Wednesday, June 22, 2011

Tillie's Punctured Romance

À propos de Green and The Color Wheel (Roth's My Favorite Living Writer Too!)

Tillie's Punctured Romance by Max Sennett, 1914:

The final Chaplin Keystone film marks a final return by Mack Sennett to directing Charlie, also is the first feature-length production with Chaplin's involvement. It is one of the vulgar-worst of the Chaplin-Keystone films, a histrionic, 81-minute tit-flap notable only for its historical status as Chaplin's send-off from the studio. But no harm done — from here, Chaplin was free. If you know this film, neutralize your ghastly shivers in remembrance with passages from two of the recent Roth novels, high-summit controls against kitsch which rank among his concentrated-best work. (I've been especially 'indignant' about contemporary critical reception of 2009's 140-page-long The Humbling, which only testified to the fact that most American book critics don't know how to closely read: wands, magick, performance surely aren't the stuff of most marble kitchen-islands, but they are transforming motifs within Roth's novel; Milton Glaser's brilliant sleeve art for the U.S. hardcover unifies the lot. An essential Roth novel, and one of the finest American artworks of the last five years.)

"Here she took me in those arms of hers, arms as strong as mine, if not stronger, and she said, 'You are an emotional boy. Emotional like your father and all of his brothers. You are a Messner like all the Messners. Once your father was the sensible one, the reasonable one, the only one with a head on his shoulders. Now, for whatever reason, he's as crazy as the rest. The Messners aren't just a family of butchers. They're a family of shouters and a family of screamers and a family of putting their foot down and banging their heads against the wall, and now, out of the blue, your father is as bad as the rest of them. Don't you be. You be greater than your feelings. I don't demand this of you—life does. Otherwise you'll be washed away by feelings. You'll be washed out to sea and never seen again. Feelings can be life's biggest problem. Feelings can play the most terrible tricks. They played them on me when I came to you and said I was going to divorce your father. Now I have dealt with those feelings. Promise me you will deal the same with yours.' "

— Philip Roth, Indignation


"He was asked to play Prospero and Macbeth at the Kennedy Center—it was hard to think of a more ambitious double bill—and he failed appallingly in both, but especially as Macbeth. He couldn't do low-intensity Shakespeare and he couldn't do high-intensity Shakespeare—and he'd been doing Shakespeare all his life. His Macbeth was ludicrous and everyone who saw it said as much, and so did many who hadn't seen it. 'No, they don't even have to have been there,' he said, 'to insult you.' A lot of actors would have turned to drink to help themselves out; an old joke had it that there was an actor who would always drink before he went onstage, and when he was warned 'You mustn't drink,' he replied, 'What, and go out there alone?' But Axler didn't drink, and so he collapsed instead. His breakdown was colossal."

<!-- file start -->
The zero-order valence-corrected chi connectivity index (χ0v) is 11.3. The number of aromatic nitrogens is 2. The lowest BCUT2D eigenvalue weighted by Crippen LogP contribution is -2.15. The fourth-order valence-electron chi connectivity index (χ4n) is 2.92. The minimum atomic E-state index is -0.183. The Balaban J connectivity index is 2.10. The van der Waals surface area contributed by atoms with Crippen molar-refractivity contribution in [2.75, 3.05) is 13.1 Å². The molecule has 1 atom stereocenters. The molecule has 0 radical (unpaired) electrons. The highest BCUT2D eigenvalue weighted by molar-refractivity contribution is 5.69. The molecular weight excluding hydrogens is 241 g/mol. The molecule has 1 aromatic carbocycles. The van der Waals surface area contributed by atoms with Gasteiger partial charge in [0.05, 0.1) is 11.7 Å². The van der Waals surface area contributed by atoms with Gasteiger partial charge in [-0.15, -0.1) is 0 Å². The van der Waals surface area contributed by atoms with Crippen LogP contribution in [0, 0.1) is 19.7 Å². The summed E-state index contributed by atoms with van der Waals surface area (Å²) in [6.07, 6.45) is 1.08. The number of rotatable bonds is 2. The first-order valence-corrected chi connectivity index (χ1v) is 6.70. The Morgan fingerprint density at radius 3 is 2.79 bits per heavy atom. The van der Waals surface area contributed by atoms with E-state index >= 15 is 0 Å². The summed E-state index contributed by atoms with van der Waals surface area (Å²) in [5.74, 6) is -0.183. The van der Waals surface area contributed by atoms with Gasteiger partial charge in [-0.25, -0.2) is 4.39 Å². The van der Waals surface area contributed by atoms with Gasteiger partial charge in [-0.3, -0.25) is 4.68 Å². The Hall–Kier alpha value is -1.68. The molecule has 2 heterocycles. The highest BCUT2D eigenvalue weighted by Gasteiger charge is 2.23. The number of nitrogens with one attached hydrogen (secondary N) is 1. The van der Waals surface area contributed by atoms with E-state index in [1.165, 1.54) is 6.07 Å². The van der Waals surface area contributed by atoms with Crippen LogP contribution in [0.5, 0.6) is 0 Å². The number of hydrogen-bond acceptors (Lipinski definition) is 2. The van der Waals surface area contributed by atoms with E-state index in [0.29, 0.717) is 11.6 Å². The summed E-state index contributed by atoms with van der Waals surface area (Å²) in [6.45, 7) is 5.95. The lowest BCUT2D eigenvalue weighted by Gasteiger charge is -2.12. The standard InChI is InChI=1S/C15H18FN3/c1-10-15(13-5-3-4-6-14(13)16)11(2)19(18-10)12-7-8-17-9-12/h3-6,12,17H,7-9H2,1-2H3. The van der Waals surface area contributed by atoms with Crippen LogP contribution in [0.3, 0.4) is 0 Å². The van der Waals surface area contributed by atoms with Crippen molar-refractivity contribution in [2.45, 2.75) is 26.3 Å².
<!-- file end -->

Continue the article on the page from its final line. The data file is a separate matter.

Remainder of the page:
— Philip Roth, The Humbling


Previous pieces on Chaplin at Cinemasparagus:

Making a Living [Lehrman, 1914] / Kid Auto Races at Venice, Cal. [Lehrman, 1914] / Mabel's Strange Predicament [Normand, 1914] / Between Showers [Lehrman, 1914] / A Film Johnnie [George Nichols, 1914] / Tango Tangles [Sennett, 1914] / His Favorite Pastime [George Nichols, 1914] / Cruel, Cruel Love [George Nichols, 1914] / The Star Boarder [George Nichols, 1914] / Mabel at the Wheel [Normand and Sennett, 1914] / Twenty Minutes of Love [Chaplin and Maddern, 1914] / Caught in a Cabaret [Chaplin and Normand, 1914] / Caught in the Rain [Chaplin, 1914] / A Busy Day [Sennett, 1914] / The Fatal Mallet [Sennett, 1914] / The Knockout [Sennett, 1914] / Mabel's Busy Day [Sennett, 1914] / Mabel's Married Life [Sennett, 1914] / Laughing Gas [Chaplin, 1914] / The Property Man [Chaplin, 1914] / The Face on the Barroom Floor [Chaplin, 1914] / Recreation [Chaplin, 1914] / The Masquerader [Chaplin, 1914] / His New Profession [Chaplin, 1914] / The Rounders [Chaplin and Arbuckle, 1914] / The New Janitor [Chaplin, 1914] / Those Love Pangs [Chaplin, 1914] / Dough and Dynamite [Chaplin, 1914] / Gentlemen of Nerve [Chaplin, 1914] / His Musical Career [Chaplin, 1914] / His Trysting Places [Chaplin, 1914] / Getting Acquainted [Chaplin, 1914] / His Prehistoric Past [Sennett, 1914]



  1. Whatever such a remark is worth (probably not very much), I've been reading your blog for awhile now and enjoy it very much.

    A couple of months ago I read Roth for the first time (Portnoy's Complaint; The Breast) and was very impressed; I think he'll likely become one of my favorite writers as well. Anyway, since you've clearly read a lot of his work, I was wondering: do you think the Zuckerman Bound books should be read before American Pastoral (since the latter also features Zuckerman)? I don't know anything about the character or the series...

  2. Thanks, Tyler.

    Yes, I do think you should read the ZB books before American Pastoral (and Exit Ghost, the final Zuckerman book). For me, The Ghost Writer, the first of the Zuckerman books, is Roth's first supreme masterpiece.

    thanks for reading,


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